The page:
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Published: Thursday, 4/24/2003

Beryllium case of trade workers to get a review

BY JAMES DREW
BLADE COLUMBUS BUREAU CHIEF

COLUMBUS - The Ohio Supreme Court yesterday agreed to review a decision that certified a class-action lawsuit that would cover up to 7,000 contract workers who may have been exposed to unsafe levels of toxic beryllium dust at Brush Wellman's plant near Elmore.

The 4-3 decision could foreshadow a victory for Brush. The four justices voting to hear the company's appeal are Chief Justice Thomas Moyer, Maureen O'Connor, Evelyn Stratton, and Deborah Cook - all Republicans.

Dissenting were Democrats Alice Robie Resnick and Francis Sweeney and Republican Paul Pfeifer - the three who usually side with trial lawyers and union interests.

In February, 2000, seven current and retired construction workers filed the lawsuit on behalf of themselves and 4,000 to 7,000 Toledo-area building trade employees who worked at Brush from its opening in 1953 through 1999.

The workers alleged that Brush knowingly exposed thousands of contract workers to unsafe levels of beryllium. The lawsuit states that the firm did not adequately warn workers about the hazards of the metal or provide them with necessary safety devices.

The suit wants Brush to pay for blood tests so contract workers can determine whether they have contracted beryllium disease, an incurable, sometimes-fatal lung illness caused by the metal's dust. Brush has provided blood tests for its own employees, identifying numerous affected workers.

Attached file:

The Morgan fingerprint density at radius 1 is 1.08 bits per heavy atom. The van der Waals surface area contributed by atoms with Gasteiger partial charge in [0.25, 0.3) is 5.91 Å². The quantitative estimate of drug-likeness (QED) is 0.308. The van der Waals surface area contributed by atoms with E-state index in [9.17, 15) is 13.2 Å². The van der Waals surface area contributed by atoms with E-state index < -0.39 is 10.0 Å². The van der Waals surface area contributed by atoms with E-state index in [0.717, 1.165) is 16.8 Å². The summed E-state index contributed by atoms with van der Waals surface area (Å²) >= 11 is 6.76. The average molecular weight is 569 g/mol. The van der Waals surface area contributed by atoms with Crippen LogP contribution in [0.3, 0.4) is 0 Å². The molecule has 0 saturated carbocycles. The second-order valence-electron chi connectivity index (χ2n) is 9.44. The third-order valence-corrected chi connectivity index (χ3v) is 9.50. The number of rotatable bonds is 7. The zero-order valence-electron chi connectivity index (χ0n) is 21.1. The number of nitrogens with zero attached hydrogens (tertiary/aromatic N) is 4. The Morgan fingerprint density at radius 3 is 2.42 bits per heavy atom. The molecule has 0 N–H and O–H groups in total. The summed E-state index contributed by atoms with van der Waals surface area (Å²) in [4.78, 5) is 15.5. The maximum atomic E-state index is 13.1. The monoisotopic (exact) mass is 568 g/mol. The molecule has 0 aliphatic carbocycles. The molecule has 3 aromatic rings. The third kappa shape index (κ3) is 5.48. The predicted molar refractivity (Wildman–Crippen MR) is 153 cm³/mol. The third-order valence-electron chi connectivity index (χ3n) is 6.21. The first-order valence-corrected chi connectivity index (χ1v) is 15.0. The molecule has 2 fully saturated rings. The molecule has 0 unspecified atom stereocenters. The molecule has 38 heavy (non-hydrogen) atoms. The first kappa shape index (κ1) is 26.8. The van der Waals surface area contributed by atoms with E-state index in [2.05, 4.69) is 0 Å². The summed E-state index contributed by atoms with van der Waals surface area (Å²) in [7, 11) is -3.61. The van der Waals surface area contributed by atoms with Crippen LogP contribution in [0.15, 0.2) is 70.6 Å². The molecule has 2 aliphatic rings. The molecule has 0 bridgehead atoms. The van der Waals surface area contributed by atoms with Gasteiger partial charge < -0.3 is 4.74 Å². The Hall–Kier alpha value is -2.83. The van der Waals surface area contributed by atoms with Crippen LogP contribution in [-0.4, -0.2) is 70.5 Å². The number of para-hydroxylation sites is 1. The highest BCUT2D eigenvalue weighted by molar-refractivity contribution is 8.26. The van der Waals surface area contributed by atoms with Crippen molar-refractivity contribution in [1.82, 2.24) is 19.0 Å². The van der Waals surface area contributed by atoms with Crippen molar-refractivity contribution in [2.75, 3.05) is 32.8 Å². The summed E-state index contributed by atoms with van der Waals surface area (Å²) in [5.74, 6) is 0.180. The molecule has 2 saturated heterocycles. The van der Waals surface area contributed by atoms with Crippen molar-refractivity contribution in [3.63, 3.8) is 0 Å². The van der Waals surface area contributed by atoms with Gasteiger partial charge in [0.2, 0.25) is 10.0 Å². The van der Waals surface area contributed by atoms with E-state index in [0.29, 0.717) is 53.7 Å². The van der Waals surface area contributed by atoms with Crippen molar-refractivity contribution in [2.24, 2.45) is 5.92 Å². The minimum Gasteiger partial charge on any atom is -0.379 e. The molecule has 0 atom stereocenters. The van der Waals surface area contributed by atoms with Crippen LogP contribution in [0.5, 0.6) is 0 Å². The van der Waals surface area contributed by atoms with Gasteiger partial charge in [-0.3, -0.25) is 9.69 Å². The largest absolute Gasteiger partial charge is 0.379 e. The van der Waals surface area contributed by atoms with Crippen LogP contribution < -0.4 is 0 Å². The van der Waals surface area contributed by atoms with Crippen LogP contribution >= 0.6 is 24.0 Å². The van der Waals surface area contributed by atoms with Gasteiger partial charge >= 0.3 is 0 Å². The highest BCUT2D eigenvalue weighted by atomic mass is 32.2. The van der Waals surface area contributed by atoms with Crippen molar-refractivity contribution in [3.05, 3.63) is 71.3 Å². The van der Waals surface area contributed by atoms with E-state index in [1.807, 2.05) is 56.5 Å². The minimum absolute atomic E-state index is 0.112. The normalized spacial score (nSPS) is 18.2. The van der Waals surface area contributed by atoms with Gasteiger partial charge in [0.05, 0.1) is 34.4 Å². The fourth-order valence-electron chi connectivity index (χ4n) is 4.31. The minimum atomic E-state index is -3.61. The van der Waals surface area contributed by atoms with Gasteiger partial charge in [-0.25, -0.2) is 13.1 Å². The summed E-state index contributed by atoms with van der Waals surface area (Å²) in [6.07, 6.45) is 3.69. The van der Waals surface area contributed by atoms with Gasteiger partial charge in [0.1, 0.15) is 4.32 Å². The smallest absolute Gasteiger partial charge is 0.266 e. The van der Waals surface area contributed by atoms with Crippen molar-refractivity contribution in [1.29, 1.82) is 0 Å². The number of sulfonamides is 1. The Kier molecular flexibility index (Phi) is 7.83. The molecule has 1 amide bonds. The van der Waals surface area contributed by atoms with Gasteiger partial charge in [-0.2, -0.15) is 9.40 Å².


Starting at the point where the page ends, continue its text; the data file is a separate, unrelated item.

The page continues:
So far, at least eight contract workers tested by their employer have been diagnosed as having beryllium disease, said Jack Wilson, a plaintiff and Toledo attorney who is director of special projects for the Northwestern Ohio Building & Construction Trades Council.

The suit seeks periodic medical monitoring, including physicals, blood tests, and follow-up exams. Attorneys say ongoing testing is important because workers may develop beryllium disease 40 years after their last exposures to beryllium dust.

Attorneys file a class-action suit when it would be impractical to file thousands of individual complaints. A handful of named plaintiffs represent the larger group and everyone in the class benefits if the lawsuit succeeds.

In February, 2002, Judge Leo M. Spellacy of Cuyahoga County Common Pleas Court refused to certify the lawsuit as a class action.

But by a 2-1 vote in October, a state appeals court based in Cleveland reversed Judge Spellacy's decision, certifying the suit as a class action and sending it back to him for hearings. The appeals court said the workers' request was not solely for money for medical monitoring.

Brush appealed to the state Supreme Court, saying the suit should not be a class action because the contract workers had different jobs with different potential exposures to beryllium. Brush attorneys also said the contract workers' employers knew about beryllium and were responsible for their safety.

Attorneys for the contract workers said the appeals court made the proper decision, and had urged the Supreme Court to not hear Brush's appeal. But they came up one vote short yesterday.

Terence Goodman, a Cincinnati attorney representing the contract workers, said if the supreme court agrees that the suit should be certified as a class action, it would open the door for a court-supervised fund with money from Brush to “provide huge medical and health benefits” to thousands of workers in Ohio.

Patrick Carpenter, Brush's director of corporate communications, said: “We are pleased to have the opportunity to argue this case before the state's highest court. This is a jurisdiction that we requested, and we believe we will effectively argue our case and are confident our position will be affirmed.”

In 1999, The Blade published a six-part series documenting a 50-year pattern of misconduct by the federal government and the beryllium industry, including Brush Wellman - wrongdoing that caused the injuries and deaths of dozens of workers.



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